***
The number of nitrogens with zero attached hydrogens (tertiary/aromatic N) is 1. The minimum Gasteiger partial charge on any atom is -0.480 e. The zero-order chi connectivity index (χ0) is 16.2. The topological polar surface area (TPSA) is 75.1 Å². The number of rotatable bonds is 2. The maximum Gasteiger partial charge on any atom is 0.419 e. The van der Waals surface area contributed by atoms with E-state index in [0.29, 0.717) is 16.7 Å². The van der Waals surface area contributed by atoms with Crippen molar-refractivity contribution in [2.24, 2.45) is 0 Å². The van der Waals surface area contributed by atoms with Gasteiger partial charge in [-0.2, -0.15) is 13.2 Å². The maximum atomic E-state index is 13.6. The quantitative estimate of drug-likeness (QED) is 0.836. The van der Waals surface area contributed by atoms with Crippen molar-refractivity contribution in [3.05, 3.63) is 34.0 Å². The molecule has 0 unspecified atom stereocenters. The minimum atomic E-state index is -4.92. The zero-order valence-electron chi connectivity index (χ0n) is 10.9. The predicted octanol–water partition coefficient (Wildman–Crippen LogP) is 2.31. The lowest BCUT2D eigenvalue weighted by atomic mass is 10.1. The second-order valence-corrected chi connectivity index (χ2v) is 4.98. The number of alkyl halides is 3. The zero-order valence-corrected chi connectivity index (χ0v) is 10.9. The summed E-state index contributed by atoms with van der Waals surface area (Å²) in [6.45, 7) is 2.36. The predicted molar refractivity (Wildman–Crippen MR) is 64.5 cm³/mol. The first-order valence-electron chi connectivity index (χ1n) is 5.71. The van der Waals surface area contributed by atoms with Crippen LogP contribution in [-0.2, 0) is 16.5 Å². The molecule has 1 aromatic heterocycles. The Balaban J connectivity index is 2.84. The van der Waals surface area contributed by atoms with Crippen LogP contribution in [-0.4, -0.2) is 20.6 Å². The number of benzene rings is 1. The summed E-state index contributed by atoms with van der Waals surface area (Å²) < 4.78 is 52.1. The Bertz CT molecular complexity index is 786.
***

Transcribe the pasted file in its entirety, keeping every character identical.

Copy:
The number of nitrogens with zero attached hydrogens (tertiary/aromatic N) is 1. The minimum Gasteiger partial charge on any atom is -0.480 e. The zero-order chi connectivity index (χ0) is 16.2. The topological polar surface area (TPSA) is 75.1 Å². The number of rotatable bonds is 2. The maximum Gasteiger partial charge on any atom is 0.419 e. The van der Waals surface area contributed by atoms with E-state index in [0.29, 0.717) is 16.7 Å². The van der Waals surface area contributed by atoms with Crippen molar-refractivity contribution in [2.24, 2.45) is 0 Å². The van der Waals surface area contributed by atoms with Gasteiger partial charge in [-0.2, -0.15) is 13.2 Å². The maximum atomic E-state index is 13.6. The quantitative estimate of drug-likeness (QED) is 0.836. The van der Waals surface area contributed by atoms with Crippen molar-refractivity contribution in [3.05, 3.63) is 34.0 Å². The molecule has 0 unspecified atom stereocenters. The minimum atomic E-state index is -4.92. The zero-order valence-electron chi connectivity index (χ0n) is 10.9. The predicted octanol–water partition coefficient (Wildman–Crippen LogP) is 2.31. The lowest BCUT2D eigenvalue weighted by atomic mass is 10.1. The second-order valence-corrected chi connectivity index (χ2v) is 4.98. The number of alkyl halides is 3. The zero-order valence-corrected chi connectivity index (χ0v) is 10.9. The summed E-state index contributed by atoms with van der Waals surface area (Å²) in [6.45, 7) is 2.36. The predicted molar refractivity (Wildman–Crippen MR) is 64.5 cm³/mol. The first-order valence-electron chi connectivity index (χ1n) is 5.71. The van der Waals surface area contributed by atoms with Crippen LogP contribution in [-0.2, 0) is 16.5 Å². The molecule has 1 aromatic heterocycles. The Balaban J connectivity index is 2.84. The van der Waals surface area contributed by atoms with Crippen LogP contribution in [-0.4, -0.2) is 20.6 Å². The number of benzene rings is 1. The summed E-state index contributed by atoms with van der Waals surface area (Å²) < 4.78 is 52.1. The Bertz CT molecular complexity index is 786.